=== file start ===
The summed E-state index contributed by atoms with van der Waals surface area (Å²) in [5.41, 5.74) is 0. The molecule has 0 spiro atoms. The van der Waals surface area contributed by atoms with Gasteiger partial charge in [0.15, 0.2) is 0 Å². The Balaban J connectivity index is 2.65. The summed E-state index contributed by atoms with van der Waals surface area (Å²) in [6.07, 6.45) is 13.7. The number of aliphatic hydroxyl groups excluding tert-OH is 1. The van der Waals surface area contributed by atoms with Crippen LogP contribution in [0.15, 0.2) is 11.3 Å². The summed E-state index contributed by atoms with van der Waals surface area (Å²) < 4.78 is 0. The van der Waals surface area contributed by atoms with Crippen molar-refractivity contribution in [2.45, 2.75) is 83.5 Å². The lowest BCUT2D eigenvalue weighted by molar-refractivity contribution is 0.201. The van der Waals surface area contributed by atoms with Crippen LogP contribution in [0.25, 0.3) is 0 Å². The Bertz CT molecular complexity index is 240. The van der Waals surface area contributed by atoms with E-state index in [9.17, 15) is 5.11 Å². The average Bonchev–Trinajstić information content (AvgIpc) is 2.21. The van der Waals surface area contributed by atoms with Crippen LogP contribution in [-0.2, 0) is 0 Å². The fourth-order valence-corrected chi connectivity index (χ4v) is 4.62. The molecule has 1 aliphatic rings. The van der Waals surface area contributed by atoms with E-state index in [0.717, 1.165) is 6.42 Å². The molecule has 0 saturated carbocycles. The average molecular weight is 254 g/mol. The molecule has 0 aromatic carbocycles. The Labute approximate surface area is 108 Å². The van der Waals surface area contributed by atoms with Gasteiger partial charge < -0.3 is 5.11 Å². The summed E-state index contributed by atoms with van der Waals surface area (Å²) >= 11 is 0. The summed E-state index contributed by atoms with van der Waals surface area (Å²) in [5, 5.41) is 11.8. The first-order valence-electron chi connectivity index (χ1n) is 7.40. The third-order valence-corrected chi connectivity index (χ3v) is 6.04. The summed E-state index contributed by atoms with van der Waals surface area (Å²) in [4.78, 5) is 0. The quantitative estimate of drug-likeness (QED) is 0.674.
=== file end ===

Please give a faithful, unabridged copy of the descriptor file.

The summed E-state index contributed by atoms with van der Waals surface area (Å²) in [5.41, 5.74) is 0. The molecule has 0 spiro atoms. The van der Waals surface area contributed by atoms with Gasteiger partial charge in [0.15, 0.2) is 0 Å². The Balaban J connectivity index is 2.65. The summed E-state index contributed by atoms with van der Waals surface area (Å²) in [6.07, 6.45) is 13.7. The number of aliphatic hydroxyl groups excluding tert-OH is 1. The van der Waals surface area contributed by atoms with Crippen LogP contribution in [0.15, 0.2) is 11.3 Å². The summed E-state index contributed by atoms with van der Waals surface area (Å²) < 4.78 is 0. The van der Waals surface area contributed by atoms with Crippen molar-refractivity contribution in [2.45, 2.75) is 83.5 Å². The lowest BCUT2D eigenvalue weighted by molar-refractivity contribution is 0.201. The van der Waals surface area contributed by atoms with Crippen LogP contribution in [0.25, 0.3) is 0 Å². The Bertz CT molecular complexity index is 240. The van der Waals surface area contributed by atoms with E-state index in [9.17, 15) is 5.11 Å². The average Bonchev–Trinajstić information content (AvgIpc) is 2.21. The van der Waals surface area contributed by atoms with Crippen LogP contribution in [-0.2, 0) is 0 Å². The fourth-order valence-corrected chi connectivity index (χ4v) is 4.62. The molecule has 1 aliphatic rings. The van der Waals surface area contributed by atoms with E-state index in [0.717, 1.165) is 6.42 Å². The molecule has 0 saturated carbocycles. The average molecular weight is 254 g/mol. The molecule has 0 aromatic carbocycles. The Labute approximate surface area is 108 Å². The van der Waals surface area contributed by atoms with Gasteiger partial charge < -0.3 is 5.11 Å². The summed E-state index contributed by atoms with van der Waals surface area (Å²) >= 11 is 0. The summed E-state index contributed by atoms with van der Waals surface area (Å²) in [5, 5.41) is 11.8. The first-order valence-electron chi connectivity index (χ1n) is 7.40. The third-order valence-corrected chi connectivity index (χ3v) is 6.04. The summed E-state index contributed by atoms with van der Waals surface area (Å²) in [4.78, 5) is 0. The quantitative estimate of drug-likeness (QED) is 0.674.